How many loyalty cards do you have? More than a couple, I would bet. I have many, because I’m a bit obsessed.
A quick sort through my wallet reveals seven, from travel miles to petrol points – and they’re just the plastic ones. Also tucked away are little bits of actual card used to collect stickers or punched-out holes, taking me closer to free stuff.
Moving on to my smartphone, the hated device that I can’t live without, there are electronic versions, notably a coffee-related one that I should use less often.
Obviously, my loyalty comes cheap. So I was taken aback when I read an interesting piece of business research last week.
A study by the organisation Bond Brand Loyalty concluded that, in Canada alone, people are sitting on $16 billion of unclaimed reward points in loyalty schemes.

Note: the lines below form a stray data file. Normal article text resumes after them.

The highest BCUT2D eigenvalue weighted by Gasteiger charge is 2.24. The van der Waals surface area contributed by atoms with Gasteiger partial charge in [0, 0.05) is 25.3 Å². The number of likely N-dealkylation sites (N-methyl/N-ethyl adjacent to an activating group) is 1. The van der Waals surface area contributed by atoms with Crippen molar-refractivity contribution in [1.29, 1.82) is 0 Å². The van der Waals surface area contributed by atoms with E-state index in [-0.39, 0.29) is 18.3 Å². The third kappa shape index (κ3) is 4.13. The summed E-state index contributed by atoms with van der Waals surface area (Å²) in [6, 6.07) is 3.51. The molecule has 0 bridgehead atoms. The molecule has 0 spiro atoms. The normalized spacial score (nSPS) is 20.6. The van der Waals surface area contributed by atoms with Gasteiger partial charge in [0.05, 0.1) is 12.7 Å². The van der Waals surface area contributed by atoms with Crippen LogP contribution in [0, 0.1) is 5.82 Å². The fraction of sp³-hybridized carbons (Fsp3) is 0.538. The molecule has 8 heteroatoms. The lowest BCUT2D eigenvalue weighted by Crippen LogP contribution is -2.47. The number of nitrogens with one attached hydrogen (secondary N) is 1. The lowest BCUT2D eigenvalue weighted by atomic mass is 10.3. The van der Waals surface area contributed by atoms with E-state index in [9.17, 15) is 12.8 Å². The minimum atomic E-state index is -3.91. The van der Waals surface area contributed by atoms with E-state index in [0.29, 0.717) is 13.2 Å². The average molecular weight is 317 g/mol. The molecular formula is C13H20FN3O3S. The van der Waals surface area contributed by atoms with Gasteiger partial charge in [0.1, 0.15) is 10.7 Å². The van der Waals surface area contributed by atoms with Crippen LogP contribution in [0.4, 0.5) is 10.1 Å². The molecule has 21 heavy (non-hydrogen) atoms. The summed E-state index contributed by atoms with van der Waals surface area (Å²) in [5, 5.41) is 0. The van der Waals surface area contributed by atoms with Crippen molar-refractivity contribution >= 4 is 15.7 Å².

In British pounds, especially with what Brexit has done to Sterling, that converts to… a lot. At least two houses in St Andrews.
The same study revealed – and this is the kicker – that about 55% of people don’t know their points balance. So, despite evidence that such initiatives do drive customer loyalty and that people enjoy redeeming points for cash, discounts and real stuff, many customers just aren’t paying attention.
I know how to put that right. Even in the UK, where the shaky retail sector so affected confidence in loyalty cards, they’re ubiquitous. I say it’s time to start taking proper advantage. It’s time to get organised.
Here’s the plan: put our cards on the table, literally. My wife (who wearily tolerates my compulsion to review everything for maximum efficiency) has agreed to sit down with me so we can examine, one by one, all the loyalty schemes for which we hold cards.
Then, we set some goals. Is the card offering something we want and can reasonably achieve? If so, great. If not, we switch our efforts and spending, to a different programme. If we’re going to provide our loyalty, we need to be sure it will pay off.
And maybe, just maybe, I can swap plastic junk for valuable paper in my wallet.